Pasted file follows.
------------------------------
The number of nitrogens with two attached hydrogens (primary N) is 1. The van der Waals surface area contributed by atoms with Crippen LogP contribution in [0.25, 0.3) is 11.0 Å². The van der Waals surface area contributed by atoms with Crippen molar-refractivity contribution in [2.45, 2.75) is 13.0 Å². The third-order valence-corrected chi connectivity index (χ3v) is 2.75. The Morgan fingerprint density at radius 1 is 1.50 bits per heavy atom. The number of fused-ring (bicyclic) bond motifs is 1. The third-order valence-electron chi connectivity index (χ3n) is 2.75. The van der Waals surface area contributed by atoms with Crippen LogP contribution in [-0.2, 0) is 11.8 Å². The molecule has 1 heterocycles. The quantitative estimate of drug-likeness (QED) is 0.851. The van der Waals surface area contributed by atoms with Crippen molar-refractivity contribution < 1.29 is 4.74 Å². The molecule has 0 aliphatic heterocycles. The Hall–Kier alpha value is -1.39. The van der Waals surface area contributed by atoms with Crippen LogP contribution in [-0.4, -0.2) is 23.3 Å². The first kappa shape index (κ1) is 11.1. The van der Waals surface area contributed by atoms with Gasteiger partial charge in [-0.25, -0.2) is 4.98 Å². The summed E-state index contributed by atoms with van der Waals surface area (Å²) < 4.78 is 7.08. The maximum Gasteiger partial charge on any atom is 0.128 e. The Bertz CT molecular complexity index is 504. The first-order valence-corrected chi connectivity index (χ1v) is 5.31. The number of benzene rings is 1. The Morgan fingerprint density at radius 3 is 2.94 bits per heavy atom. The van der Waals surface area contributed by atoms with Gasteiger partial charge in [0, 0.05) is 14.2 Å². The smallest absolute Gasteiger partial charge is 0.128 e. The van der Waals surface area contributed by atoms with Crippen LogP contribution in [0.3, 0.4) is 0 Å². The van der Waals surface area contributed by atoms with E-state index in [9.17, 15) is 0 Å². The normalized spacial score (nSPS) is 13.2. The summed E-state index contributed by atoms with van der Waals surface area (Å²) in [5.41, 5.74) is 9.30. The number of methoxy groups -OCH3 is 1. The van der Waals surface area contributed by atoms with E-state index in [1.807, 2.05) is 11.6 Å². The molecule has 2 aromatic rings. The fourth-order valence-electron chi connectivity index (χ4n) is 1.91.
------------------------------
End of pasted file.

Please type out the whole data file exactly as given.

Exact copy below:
The number of nitrogens with two attached hydrogens (primary N) is 1. The van der Waals surface area contributed by atoms with Crippen LogP contribution in [0.25, 0.3) is 11.0 Å². The van der Waals surface area contributed by atoms with Crippen molar-refractivity contribution in [2.45, 2.75) is 13.0 Å². The third-order valence-corrected chi connectivity index (χ3v) is 2.75. The Morgan fingerprint density at radius 1 is 1.50 bits per heavy atom. The number of fused-ring (bicyclic) bond motifs is 1. The third-order valence-electron chi connectivity index (χ3n) is 2.75. The van der Waals surface area contributed by atoms with Crippen LogP contribution in [-0.2, 0) is 11.8 Å². The molecule has 1 heterocycles. The quantitative estimate of drug-likeness (QED) is 0.851. The van der Waals surface area contributed by atoms with Crippen molar-refractivity contribution < 1.29 is 4.74 Å². The molecule has 0 aliphatic heterocycles. The Hall–Kier alpha value is -1.39. The van der Waals surface area contributed by atoms with Crippen LogP contribution in [-0.4, -0.2) is 23.3 Å². The first kappa shape index (κ1) is 11.1. The van der Waals surface area contributed by atoms with Gasteiger partial charge in [-0.25, -0.2) is 4.98 Å². The summed E-state index contributed by atoms with van der Waals surface area (Å²) < 4.78 is 7.08. The maximum Gasteiger partial charge on any atom is 0.128 e. The Bertz CT molecular complexity index is 504. The first-order valence-corrected chi connectivity index (χ1v) is 5.31. The number of benzene rings is 1. The Morgan fingerprint density at radius 3 is 2.94 bits per heavy atom. The van der Waals surface area contributed by atoms with Gasteiger partial charge in [0, 0.05) is 14.2 Å². The smallest absolute Gasteiger partial charge is 0.128 e. The van der Waals surface area contributed by atoms with Crippen LogP contribution in [0.3, 0.4) is 0 Å². The van der Waals surface area contributed by atoms with E-state index in [9.17, 15) is 0 Å². The normalized spacial score (nSPS) is 13.2. The summed E-state index contributed by atoms with van der Waals surface area (Å²) in [5.41, 5.74) is 9.30. The number of methoxy groups -OCH3 is 1. The van der Waals surface area contributed by atoms with E-state index in [1.807, 2.05) is 11.6 Å². The molecule has 2 aromatic rings. The fourth-order valence-electron chi connectivity index (χ4n) is 1.91.